The nursery is just one of several areas in the Sunrise centers designed to engage residents, said Rita Altman, senior vice president of memory care for Sunrise, which has facilities in the U.S., Canada and the U.K. There are also art centers, offices, gardens and kitchens where residents may find familiar objects from their past.
Altman said the nurseries tend to attract residents who have an instinct to care for babies. Some people, she said, may not be able to talk anymore but still find a sense of security with the dolls. “You can read it in their body language when they pick up the doll,” she said.
Sunrise caregivers also use the dolls to spark conversations by asking questions: How many children do you have? Was your first baby a boy or a girl? What are the best things about being a mom?
The executive director of the Beverly Hills facility, Jason Malone, said he was skeptical about the use of dolls when he first heard about them.
“I almost felt like we were being deceitful,” he said. “It didn’t feel like it was real.”
But he quickly changed his mind when he realized that staff could use the dolls respectfully.
“We don’t want to confuse treating our seniors as children,” Malone said. “That’s not what this activity is truly about.”
Guzofsky began caring for the dolls soon after moving into the facility. When asked what she likes about the dolls, she said, “I love babies. I have some very nice ones back where I live now.”
Guzofsky’s daughter, Carol Mizel, said her mom raised three children and volunteered extensively in Colorado and Mexico before being diagnosed with Alzheimer’s about five years ago. Mizel said she doesn’t see any downside to her mother caring for the dolls. It is “creative way of dealing with her where she is now,” she said.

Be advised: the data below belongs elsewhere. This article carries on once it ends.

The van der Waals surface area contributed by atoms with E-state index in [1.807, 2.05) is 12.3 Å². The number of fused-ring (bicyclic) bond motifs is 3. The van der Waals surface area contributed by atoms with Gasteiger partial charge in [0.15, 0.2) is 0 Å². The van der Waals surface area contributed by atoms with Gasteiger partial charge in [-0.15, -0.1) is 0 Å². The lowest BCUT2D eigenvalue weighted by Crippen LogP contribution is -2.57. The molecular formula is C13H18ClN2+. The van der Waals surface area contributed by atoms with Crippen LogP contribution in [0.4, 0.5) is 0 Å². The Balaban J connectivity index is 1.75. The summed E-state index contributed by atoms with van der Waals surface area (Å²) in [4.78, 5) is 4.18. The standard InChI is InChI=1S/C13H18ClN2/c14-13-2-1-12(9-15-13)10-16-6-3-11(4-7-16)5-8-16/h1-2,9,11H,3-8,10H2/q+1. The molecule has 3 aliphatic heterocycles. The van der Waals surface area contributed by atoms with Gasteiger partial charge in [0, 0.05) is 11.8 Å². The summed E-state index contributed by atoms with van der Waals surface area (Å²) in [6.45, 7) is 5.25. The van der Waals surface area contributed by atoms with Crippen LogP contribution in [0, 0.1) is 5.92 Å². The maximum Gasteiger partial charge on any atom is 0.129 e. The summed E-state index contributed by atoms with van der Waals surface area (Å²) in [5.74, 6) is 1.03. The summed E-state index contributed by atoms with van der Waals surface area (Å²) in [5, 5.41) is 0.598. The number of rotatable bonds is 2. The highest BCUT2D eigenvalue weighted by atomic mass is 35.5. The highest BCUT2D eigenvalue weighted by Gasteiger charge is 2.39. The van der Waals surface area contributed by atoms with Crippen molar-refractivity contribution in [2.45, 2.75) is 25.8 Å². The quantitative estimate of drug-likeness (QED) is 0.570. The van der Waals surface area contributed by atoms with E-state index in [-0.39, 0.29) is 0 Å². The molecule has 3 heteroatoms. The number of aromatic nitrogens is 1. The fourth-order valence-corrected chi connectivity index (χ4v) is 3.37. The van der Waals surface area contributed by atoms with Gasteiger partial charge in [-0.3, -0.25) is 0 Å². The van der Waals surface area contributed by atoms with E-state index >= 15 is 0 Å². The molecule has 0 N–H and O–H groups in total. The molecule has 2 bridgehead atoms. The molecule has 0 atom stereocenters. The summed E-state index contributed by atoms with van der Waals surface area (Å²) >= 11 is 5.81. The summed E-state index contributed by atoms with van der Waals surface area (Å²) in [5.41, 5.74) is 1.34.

“I always describe my mother as being … very similar [to] many of my young grandchildren in her cognitive skills,” Mizel added.
For some residents, including 87-year-old Marilou Roos, holding the dolls is one of the only times they interact with the staff. Roos is confined to a wheelchair and rarely speaks. She sleeps much of the day.
“There is not much [Marilou] can participate in,” said Vladimir Kaplun, former coordinator of the secure memory floor. “When she spends some time with the babies, she wakes up and she brightens up.”
On a recent day, caregiver Jessica Butler sat next to Roos, who held a doll against her chest and patted her on the back. She kissed the doll twice.
“The baby’s beautiful like you,” Butler said.
“It’s a boy,” Roos said. “Five months.”
“Is the baby five months?” Butler asked. “You’re doing a good job holding the baby.”
Caring for the dolls is second nature to Roos, who made a career of being a mom to five children and was involved with the PTA, Girl Scouts and other activities, according to her daughter, Ellen Swarts.
Swarts said it’s been difficult to watch the decline of her mother, who hasn’t called her by name in over a year. Watching her with the dolls helps, she said.
“To see the light in her eyes when she has a baby in her arms, I don’t care if it’s real or if it’s pretending,” she said. “If that gives her comfort, I am A-OK with it.”
KHN’s coverage in California is funded in part by Blue Shield of California Foundation.
KHN’s coverage of aging and long-term care issues is supported by The SCAN Foundation.KHN (Kaiser Health News) is a national newsroom that produces in-depth journalism about health issues. Together with Policy Analysis and Polling, KHN is one of the three major operating programs at KFF (Kaiser Family Foundation). KFF is an endowed nonprofit organization providing information on health issues to the nation.
Some elements may be removed from this article due to republishing restrictions. If you have questions about available photos or other content, please contact firstname.lastname@example.org.